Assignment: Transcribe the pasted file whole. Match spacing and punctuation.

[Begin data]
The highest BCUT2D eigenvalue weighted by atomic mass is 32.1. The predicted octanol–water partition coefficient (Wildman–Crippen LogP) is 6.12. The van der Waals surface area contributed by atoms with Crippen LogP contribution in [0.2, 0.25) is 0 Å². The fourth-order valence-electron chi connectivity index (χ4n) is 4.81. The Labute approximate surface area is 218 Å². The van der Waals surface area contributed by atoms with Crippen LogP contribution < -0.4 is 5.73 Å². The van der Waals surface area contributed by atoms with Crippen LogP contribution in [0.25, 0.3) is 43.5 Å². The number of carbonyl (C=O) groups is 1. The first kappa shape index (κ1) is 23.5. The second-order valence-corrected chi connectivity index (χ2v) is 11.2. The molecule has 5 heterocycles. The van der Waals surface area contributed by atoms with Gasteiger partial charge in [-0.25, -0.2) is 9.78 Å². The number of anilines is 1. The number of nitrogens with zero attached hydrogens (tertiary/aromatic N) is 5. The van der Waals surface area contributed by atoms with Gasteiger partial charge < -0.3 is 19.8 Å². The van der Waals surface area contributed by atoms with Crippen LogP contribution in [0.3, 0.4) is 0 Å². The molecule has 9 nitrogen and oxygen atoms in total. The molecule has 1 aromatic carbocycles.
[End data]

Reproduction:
The highest BCUT2D eigenvalue weighted by atomic mass is 32.1. The predicted octanol–water partition coefficient (Wildman–Crippen LogP) is 6.12. The van der Waals surface area contributed by atoms with Crippen LogP contribution in [0.2, 0.25) is 0 Å². The fourth-order valence-electron chi connectivity index (χ4n) is 4.81. The Labute approximate surface area is 218 Å². The van der Waals surface area contributed by atoms with Crippen LogP contribution < -0.4 is 5.73 Å². The van der Waals surface area contributed by atoms with Crippen LogP contribution in [0.25, 0.3) is 43.5 Å². The number of carbonyl (C=O) groups is 1. The first kappa shape index (κ1) is 23.5. The second-order valence-corrected chi connectivity index (χ2v) is 11.2. The molecule has 5 heterocycles. The van der Waals surface area contributed by atoms with Gasteiger partial charge in [-0.25, -0.2) is 9.78 Å². The number of anilines is 1. The number of nitrogens with zero attached hydrogens (tertiary/aromatic N) is 5. The van der Waals surface area contributed by atoms with Gasteiger partial charge < -0.3 is 19.8 Å². The van der Waals surface area contributed by atoms with Crippen LogP contribution in [0.3, 0.4) is 0 Å². The molecule has 9 nitrogen and oxygen atoms in total. The molecule has 1 aromatic carbocycles.